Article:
Admission was $4/vehicle and we picked up a map at the entrance. We were interested in a hike with our sweet doggie, Sadie, so we drove to the parking area near Pirates Alley Nature Trail.
Jean Lafitte and his followers were smuggling and pirating along this part of the Gulf Coast in the late 1700s. He inhabited the old Pirate House (near the park) for a time. During the War of 1812, a military base of operation was here when Andrew Jackson led troops during the Battle of New Orleans. The area is, therefore, also known as Jackon's Ridge.
Hurricane Katrina destroyed 17,000+ trees in the park, but the area along the trail is recovering with oaks, magnolias, and pines.
The trail passes through Mud's Bayou where there is a pier and pavilion.
I find the fungi that grow on the forest floor to be interesting; they are always a little strange. At the end of the Nature Trail is one of the baskets for the par 3, 18-hole, disc golf course can be seen. This is a popular attraction at the state park.
Other amenities at the state park include a 4.5-acre water park (in season), 3 pavilions (that can be reserved for a fee), picnic area, and playground.
The large campground has 206 campsites with full hookups (electric, water, sewer) and another 70 sites with water and electric (located in a grassy area overlooking the Gulf of Mexico). It's a beautiful location, but beware during hurricane season.
As we drove to the small coastal town of Bay St. Louis, we made a quick stop to see the City of Waveland Veterans Memorial.
Next to the Veterans Memorial is the Garfield Ladner Memorial Pier. The 12,000' pier cost $4.5M and replaced one destroyed by Katrina in 2005. Dedicated in 2010, it is named for a former, long-time mayor of Waveland.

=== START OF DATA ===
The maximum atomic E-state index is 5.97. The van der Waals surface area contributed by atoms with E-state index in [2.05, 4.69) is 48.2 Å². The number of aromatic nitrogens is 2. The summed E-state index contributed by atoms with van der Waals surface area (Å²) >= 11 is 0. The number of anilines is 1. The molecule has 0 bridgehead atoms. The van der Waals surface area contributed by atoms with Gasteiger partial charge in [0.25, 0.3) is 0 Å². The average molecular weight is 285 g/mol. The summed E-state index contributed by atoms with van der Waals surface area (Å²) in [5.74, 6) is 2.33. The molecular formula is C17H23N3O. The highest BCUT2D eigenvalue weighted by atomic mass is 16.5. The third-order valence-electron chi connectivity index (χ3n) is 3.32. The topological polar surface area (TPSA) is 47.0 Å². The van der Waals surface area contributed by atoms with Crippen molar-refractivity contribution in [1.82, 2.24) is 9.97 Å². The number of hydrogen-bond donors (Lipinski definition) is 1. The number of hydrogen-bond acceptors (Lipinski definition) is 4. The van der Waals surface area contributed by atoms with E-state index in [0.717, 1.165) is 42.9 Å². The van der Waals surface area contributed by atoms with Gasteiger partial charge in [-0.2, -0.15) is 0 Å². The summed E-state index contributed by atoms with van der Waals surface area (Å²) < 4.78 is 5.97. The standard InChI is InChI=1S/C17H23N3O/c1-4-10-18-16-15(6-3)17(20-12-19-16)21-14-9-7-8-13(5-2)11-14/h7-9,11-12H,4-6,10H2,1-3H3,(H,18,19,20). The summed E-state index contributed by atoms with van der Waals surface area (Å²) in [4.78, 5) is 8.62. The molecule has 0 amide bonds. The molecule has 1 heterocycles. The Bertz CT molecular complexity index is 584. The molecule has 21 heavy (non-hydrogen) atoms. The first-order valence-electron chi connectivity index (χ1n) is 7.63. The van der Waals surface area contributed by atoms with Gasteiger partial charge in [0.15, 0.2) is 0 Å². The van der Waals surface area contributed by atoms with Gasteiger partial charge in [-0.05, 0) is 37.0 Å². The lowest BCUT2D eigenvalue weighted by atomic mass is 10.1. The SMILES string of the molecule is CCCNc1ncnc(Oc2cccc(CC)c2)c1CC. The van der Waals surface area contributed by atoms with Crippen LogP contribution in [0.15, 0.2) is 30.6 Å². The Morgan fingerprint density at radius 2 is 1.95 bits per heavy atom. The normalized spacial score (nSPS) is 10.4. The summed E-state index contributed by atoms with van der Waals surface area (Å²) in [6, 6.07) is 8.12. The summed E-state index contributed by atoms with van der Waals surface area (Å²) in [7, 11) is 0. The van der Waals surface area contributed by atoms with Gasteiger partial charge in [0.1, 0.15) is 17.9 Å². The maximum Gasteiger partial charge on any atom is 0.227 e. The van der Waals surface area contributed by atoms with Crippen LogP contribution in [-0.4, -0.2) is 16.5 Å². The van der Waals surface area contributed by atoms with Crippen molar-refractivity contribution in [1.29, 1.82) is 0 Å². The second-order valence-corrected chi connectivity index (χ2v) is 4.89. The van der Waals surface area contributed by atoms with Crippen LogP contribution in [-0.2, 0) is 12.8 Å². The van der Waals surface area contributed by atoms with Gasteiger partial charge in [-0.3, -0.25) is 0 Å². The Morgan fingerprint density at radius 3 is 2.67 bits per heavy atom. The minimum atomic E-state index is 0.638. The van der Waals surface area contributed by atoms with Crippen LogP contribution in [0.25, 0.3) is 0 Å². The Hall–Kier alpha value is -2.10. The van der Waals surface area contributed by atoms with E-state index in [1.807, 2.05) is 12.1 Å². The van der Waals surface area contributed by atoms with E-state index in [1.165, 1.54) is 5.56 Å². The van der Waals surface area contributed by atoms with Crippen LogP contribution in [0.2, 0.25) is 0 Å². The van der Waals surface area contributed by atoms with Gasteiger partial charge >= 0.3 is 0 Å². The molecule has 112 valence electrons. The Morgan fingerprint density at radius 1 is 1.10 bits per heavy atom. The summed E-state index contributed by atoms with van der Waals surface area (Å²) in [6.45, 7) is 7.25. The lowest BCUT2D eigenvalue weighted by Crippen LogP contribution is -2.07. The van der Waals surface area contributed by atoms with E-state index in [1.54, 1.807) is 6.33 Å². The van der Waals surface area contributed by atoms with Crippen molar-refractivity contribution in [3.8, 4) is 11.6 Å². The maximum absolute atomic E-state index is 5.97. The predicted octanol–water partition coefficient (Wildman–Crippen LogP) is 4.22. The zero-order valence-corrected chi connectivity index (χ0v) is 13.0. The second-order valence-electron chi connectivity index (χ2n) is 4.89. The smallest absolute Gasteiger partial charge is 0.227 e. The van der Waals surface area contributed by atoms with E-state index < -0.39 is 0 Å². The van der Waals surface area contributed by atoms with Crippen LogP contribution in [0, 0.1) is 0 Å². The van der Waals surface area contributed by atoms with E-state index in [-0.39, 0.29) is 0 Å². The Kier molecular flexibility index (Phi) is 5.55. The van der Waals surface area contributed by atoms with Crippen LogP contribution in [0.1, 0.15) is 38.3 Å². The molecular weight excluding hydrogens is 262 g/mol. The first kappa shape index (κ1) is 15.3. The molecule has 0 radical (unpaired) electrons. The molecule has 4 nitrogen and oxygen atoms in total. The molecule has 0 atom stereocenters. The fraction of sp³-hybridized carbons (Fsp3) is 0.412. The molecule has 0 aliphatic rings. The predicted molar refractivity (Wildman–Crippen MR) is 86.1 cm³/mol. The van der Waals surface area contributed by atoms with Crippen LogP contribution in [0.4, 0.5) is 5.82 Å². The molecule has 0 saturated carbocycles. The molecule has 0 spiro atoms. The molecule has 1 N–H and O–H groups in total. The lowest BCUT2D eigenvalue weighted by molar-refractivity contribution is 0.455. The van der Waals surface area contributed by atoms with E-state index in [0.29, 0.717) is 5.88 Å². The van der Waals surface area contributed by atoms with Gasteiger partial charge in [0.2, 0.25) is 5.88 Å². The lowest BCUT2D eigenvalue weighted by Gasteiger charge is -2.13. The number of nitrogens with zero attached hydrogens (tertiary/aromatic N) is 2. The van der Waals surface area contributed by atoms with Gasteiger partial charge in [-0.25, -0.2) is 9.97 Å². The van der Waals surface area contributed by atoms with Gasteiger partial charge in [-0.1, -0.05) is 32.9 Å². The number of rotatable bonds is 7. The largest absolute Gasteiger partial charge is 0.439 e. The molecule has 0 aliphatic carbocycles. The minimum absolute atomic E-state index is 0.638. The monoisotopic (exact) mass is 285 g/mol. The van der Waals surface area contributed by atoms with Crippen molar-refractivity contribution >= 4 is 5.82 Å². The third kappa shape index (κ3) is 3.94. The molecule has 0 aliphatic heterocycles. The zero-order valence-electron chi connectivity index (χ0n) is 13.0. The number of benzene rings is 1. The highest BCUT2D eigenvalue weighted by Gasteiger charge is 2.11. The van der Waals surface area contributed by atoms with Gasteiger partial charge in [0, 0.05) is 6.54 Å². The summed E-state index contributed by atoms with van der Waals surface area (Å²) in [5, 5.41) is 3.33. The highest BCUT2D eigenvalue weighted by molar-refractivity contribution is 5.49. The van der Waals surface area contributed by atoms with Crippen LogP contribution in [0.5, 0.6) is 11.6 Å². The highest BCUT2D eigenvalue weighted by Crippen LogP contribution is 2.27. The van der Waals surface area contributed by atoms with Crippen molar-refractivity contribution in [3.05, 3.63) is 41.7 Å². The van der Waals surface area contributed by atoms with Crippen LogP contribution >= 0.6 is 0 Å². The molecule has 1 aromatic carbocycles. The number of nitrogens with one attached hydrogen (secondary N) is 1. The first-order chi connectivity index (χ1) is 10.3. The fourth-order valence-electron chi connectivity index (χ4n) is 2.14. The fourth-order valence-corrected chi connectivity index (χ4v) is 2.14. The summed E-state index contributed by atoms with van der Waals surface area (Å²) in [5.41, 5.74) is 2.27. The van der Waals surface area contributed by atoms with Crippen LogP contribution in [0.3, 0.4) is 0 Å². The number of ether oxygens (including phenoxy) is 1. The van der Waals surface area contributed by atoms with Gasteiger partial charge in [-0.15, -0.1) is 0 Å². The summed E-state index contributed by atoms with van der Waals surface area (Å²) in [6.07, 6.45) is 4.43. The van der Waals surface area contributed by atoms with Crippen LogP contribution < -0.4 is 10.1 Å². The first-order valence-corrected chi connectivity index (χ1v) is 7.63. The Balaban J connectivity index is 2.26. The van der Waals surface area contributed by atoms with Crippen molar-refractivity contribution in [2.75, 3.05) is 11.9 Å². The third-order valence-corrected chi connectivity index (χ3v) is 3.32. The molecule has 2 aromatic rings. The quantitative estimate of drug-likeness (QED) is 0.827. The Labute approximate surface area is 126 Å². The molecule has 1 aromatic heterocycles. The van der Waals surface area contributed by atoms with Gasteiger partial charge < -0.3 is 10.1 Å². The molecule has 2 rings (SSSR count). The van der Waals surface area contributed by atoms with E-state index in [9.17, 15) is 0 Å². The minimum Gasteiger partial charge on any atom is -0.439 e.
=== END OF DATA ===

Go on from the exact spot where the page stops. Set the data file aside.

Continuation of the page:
There is a lovely beach next to the pier.
All of the houses along this part of the coast are on very sturdy stilts to (hopefully) avoid future hurricane damage.
Continuing on to Bay St. Louis, we found a parking spot and did a quick walk-about.
Below is the county Court House and a World War II Memorial.
The congregation of First Baptist Church of Bay St. Louis formed in 1896. Their church was built on this location in 1947. It was reconstructed after being destroyed by Katina in 2005. The two large oak trees (named Faith and Hope) in front of the church survived the intense winds and storm surge.
Located just one block from the harbor is the Hancock Bank building. The bank was established in 1899 and the first 2-story, brick building in Bay St. Louis (open in 1900). Renovations occurred after extensive damage by Hurricanes Camille (1969) and Katrina (2005). Nearby is the entrance to the Municipal Pier. We enjoyed (as we always do) checking out the boats in the marina.
We were glad we took the time to visit Bay St. Louis during our stay in Biloxi. It has been named one of the top 10 coastal towns in the US by Southern Living. From the train depot, the Alice Moseley Museum, Buccaneer State Park, Veterans Memorial, Lander Pier, to the quaint town, it was a lovely day.